Sometimes success seems like a data analytics team’s worst enemy. A few successful visualizations packaged up into a dashboard by a small skunkworks team can generate interest such that a year later the team has published scores of mission critical dashboards. As their use spreads throughout the organization, and as features expand to meet the needs of an expanding user base, the dashboards can slow down and data refreshes fail as they exceed database and analytics tool time and resource limits.
There are steps teams can take to deal with such slowdowns. Analytics tool vendors typically offer efficiency guides, like this one, that help resolve dashboard response time issues. A frequent recommendation is for the dashboard to use summary tables rather than full detail, reducing the amount of data that the dashboard has to parse as the user waits for a viz to render.*
Summary tables also help resolve data refresh timeouts, but their long term success for the team depends on the foundation on which they are built and how they are organized. The most obvious approach is to build custom summaries serving each dashboard. While report-specific tables stand out as a quick win, analysis shows they are a suboptimal solution because they tend to (1) reduce ability to respond to requirements evolution, and (2) make metrics in different dashboards less consistent.
Summary Tables Require a Dimensional Foundation
The latter is especially true if the underlying database is normalized or unstructured. When that’s the case, report-specific logic can include code integrating data from many source tables. Code varies in different dashboards that collect different measures and group data differently, making it difficult to show the same value for the same measure on different tables.
Therefore, the first foundational step to better dashboard performance is to develop a detailed dimensional reporting database, organized by business objects and events. The dimensional foundation dramatically reduces data integration code needed to build the report-focused summary table, but still doesn’t eliminate it.
Summary Tables Should Reflect Business Objects and Events
A better approach is to develop summary tables representing business events and objects. Such a table in a retail setting, for example, might summarize customers-without-orders measures by location by month. Although tables like this still require integration with dimensions and other facts at the dashboard level, refresh performance improves due to reduced row count, dashboards are easier to change as requirements change, and are more consistent since more business logic is common across different dashboards.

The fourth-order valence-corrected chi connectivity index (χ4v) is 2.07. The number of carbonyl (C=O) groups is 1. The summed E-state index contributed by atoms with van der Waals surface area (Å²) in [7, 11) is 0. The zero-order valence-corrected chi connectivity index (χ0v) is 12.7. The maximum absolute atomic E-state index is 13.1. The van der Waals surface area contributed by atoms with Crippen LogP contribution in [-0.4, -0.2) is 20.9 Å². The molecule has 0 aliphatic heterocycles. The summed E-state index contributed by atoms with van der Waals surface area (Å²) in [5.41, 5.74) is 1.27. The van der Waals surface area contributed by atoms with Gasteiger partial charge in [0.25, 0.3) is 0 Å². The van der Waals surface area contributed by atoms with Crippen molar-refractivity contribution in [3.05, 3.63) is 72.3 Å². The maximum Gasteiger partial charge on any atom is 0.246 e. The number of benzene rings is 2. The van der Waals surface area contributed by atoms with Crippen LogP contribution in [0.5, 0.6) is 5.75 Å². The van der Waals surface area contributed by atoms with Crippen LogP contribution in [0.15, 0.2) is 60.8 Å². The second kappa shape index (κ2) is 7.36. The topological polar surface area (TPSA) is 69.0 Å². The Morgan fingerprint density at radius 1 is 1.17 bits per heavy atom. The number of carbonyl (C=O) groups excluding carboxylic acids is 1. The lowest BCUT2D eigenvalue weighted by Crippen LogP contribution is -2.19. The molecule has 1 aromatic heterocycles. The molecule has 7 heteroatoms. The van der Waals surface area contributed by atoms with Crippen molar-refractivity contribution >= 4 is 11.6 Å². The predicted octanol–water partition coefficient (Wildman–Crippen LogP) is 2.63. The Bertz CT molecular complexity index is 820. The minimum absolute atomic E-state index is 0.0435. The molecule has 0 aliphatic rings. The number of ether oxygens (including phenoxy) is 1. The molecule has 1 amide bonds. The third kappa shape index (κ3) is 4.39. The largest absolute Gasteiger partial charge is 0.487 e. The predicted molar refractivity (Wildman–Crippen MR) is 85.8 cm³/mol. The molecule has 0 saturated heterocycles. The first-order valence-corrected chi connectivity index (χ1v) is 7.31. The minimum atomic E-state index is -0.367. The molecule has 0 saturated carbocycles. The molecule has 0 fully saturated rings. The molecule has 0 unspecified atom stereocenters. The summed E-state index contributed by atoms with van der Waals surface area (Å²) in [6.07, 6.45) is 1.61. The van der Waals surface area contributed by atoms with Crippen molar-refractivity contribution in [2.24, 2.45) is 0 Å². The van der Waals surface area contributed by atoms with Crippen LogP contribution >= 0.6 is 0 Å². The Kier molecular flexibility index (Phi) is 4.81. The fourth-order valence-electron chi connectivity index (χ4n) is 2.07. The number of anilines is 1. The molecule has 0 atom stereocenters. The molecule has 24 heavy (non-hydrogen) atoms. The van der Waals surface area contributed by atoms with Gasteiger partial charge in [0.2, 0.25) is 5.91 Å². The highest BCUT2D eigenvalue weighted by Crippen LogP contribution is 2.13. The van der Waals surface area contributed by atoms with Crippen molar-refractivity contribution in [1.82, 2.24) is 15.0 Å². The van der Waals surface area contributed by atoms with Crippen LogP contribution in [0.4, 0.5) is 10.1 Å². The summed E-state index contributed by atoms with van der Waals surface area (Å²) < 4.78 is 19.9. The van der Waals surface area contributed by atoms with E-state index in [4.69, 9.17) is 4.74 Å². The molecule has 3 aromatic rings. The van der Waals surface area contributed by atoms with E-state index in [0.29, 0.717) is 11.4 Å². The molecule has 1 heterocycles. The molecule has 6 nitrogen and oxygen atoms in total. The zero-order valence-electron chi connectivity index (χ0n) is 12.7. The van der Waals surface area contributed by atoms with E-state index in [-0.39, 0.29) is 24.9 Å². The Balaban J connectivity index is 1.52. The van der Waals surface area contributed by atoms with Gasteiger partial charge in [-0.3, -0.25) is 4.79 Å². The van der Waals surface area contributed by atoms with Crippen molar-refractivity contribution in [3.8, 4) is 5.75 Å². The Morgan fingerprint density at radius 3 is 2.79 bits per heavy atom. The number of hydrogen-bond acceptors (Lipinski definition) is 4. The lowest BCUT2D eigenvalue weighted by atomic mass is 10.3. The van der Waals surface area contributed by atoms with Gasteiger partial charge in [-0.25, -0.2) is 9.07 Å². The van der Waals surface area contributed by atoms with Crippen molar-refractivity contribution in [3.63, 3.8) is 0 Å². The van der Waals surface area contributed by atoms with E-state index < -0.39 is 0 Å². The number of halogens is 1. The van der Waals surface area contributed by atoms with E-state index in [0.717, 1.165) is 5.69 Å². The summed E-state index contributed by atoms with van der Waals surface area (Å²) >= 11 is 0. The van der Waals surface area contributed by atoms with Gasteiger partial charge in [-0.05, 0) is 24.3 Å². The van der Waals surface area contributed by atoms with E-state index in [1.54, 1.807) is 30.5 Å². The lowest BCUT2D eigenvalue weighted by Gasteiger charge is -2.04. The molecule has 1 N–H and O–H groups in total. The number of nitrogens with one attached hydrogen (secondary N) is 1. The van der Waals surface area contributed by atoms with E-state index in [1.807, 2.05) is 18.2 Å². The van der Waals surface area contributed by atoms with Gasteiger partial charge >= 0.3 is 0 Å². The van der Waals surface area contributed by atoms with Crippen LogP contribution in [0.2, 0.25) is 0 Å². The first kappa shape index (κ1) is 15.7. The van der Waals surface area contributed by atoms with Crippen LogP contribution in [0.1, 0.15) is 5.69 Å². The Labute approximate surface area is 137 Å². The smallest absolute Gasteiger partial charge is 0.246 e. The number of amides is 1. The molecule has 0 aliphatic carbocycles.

Here’s how I play out the comparison between report-specific and object/event based summaries:
- To improve reporting performance by building an aggregate table schema that reduces the quantity of data needed, and thereby increases speed, of report queries.
- A dimensional base schema exists where underlying detail tables each record a single event or business object (like a single sale or customer)
- Key relations among base tables are consistent (for example a sale event includes a customer key that identifies a single customer record)
- “The aggregate data schema must always provide the same results as the base schema.”
- “The [non-surrogate key] attributes of each aggregate table must be a subset of those from a base schema table.”
Report-Specific Summary Tables
- In response to performance problems with specific reports, build tables tailored to each report to speed data load.
- Base tables feed Aggregate tables as needed, feeds are 1:1 with reports
Event/Object Summary Tables
- Develop summary tables based on business events without regard to which reports use them. For example, build a table summarizing customers-without-orders measures by location by month.
- An aggregate table typically feeds from a single base fact table. A report might draw from two or more aggregate tables linked via dimensions.
Pros and Cons
|Report-Specific Tables||Event/Object Summary Tables|
|Report data refresh performance||Good||Good|
|Flexibility as report requirements change||Poor||Good|
|Supports consistency of data in different reports||Poor||Good|
Report-Specific Tables provide more efficient single sources of data for any given dashboard. But given that logic is hard-coded in the data layer and, if controlled by the typical corporate IT team, suffers a three-month change cycle, this solution is inflexible and unresponsive to requirements changes. In addition, data load logic customized for each dashboard would likely mean different dashboards would show different results due to timing and varying grouping logic.
Event/Object Summary Tables still require integration SQL at the dashboard level, so this option is somewhat less performant than Report-Specific Tables. However, dashboards don’t have to build up from detail so load times improve. Since these tables serve the business model rather than specific reports, they’re less subject to requirements changes and better support consistent results across different dashboards.
*This post leaves aside server concerns like configuration or number of users, and doesn’t recommend that database administrators relax resource governors. On the first point, if the organization applies sufficient resources, modern analytics tools provide ways to diagnose and correct server-level issues. On the second, again assuming standard resourcing and management practices, you most likely have sufficient database resources.
**Adamson, Christopher, Mastering Data Warehouse Aggregates, John Wiley & Sons, Inc., 2006, pp 27-8.